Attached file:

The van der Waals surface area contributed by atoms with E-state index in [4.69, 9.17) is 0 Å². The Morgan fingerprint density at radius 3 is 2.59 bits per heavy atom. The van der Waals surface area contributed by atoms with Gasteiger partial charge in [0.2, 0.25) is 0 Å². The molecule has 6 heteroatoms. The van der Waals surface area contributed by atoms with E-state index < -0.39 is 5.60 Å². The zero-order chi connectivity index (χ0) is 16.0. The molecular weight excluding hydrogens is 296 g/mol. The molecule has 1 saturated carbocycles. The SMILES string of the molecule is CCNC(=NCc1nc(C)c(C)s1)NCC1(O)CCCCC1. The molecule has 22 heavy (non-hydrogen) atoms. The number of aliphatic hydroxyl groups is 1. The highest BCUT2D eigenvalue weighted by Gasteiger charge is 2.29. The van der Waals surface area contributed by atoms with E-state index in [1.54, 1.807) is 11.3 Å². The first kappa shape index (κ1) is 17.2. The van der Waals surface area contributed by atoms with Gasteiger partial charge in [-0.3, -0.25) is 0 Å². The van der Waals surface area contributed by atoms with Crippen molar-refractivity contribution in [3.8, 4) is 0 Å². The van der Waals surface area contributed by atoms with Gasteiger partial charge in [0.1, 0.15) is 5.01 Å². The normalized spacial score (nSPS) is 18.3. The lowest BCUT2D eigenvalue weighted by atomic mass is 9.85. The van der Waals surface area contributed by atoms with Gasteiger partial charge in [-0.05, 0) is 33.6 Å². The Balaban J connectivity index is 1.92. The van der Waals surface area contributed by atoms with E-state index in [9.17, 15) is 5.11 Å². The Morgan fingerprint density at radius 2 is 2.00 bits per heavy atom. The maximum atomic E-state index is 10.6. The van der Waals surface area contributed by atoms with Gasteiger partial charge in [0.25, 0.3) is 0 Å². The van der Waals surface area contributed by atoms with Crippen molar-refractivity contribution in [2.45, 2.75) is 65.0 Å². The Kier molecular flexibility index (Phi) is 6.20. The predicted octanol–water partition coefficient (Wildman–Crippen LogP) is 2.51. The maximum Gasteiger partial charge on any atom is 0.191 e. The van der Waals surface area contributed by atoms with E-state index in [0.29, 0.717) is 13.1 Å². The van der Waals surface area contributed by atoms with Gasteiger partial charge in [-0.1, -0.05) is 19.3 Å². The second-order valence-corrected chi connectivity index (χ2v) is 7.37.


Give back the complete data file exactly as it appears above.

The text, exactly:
The van der Waals surface area contributed by atoms with E-state index in [4.69, 9.17) is 0 Å². The Morgan fingerprint density at radius 3 is 2.59 bits per heavy atom. The van der Waals surface area contributed by atoms with Gasteiger partial charge in [0.2, 0.25) is 0 Å². The molecule has 6 heteroatoms. The van der Waals surface area contributed by atoms with E-state index < -0.39 is 5.60 Å². The zero-order chi connectivity index (χ0) is 16.0. The molecular weight excluding hydrogens is 296 g/mol. The molecule has 1 saturated carbocycles. The SMILES string of the molecule is CCNC(=NCc1nc(C)c(C)s1)NCC1(O)CCCCC1. The molecule has 22 heavy (non-hydrogen) atoms. The number of aliphatic hydroxyl groups is 1. The highest BCUT2D eigenvalue weighted by Gasteiger charge is 2.29. The van der Waals surface area contributed by atoms with E-state index in [1.54, 1.807) is 11.3 Å². The first kappa shape index (κ1) is 17.2. The van der Waals surface area contributed by atoms with Gasteiger partial charge in [-0.3, -0.25) is 0 Å². The van der Waals surface area contributed by atoms with Crippen molar-refractivity contribution in [3.8, 4) is 0 Å². The van der Waals surface area contributed by atoms with Gasteiger partial charge in [0.1, 0.15) is 5.01 Å². The normalized spacial score (nSPS) is 18.3. The lowest BCUT2D eigenvalue weighted by atomic mass is 9.85. The van der Waals surface area contributed by atoms with Gasteiger partial charge in [-0.05, 0) is 33.6 Å². The Balaban J connectivity index is 1.92. The van der Waals surface area contributed by atoms with E-state index in [9.17, 15) is 5.11 Å². The Morgan fingerprint density at radius 2 is 2.00 bits per heavy atom. The maximum atomic E-state index is 10.6. The van der Waals surface area contributed by atoms with Gasteiger partial charge in [0.25, 0.3) is 0 Å². The van der Waals surface area contributed by atoms with Crippen molar-refractivity contribution in [2.45, 2.75) is 65.0 Å². The Kier molecular flexibility index (Phi) is 6.20. The predicted octanol–water partition coefficient (Wildman–Crippen LogP) is 2.51. The maximum Gasteiger partial charge on any atom is 0.191 e. The van der Waals surface area contributed by atoms with E-state index in [0.29, 0.717) is 13.1 Å². The van der Waals surface area contributed by atoms with Gasteiger partial charge in [-0.1, -0.05) is 19.3 Å². The second-order valence-corrected chi connectivity index (χ2v) is 7.37.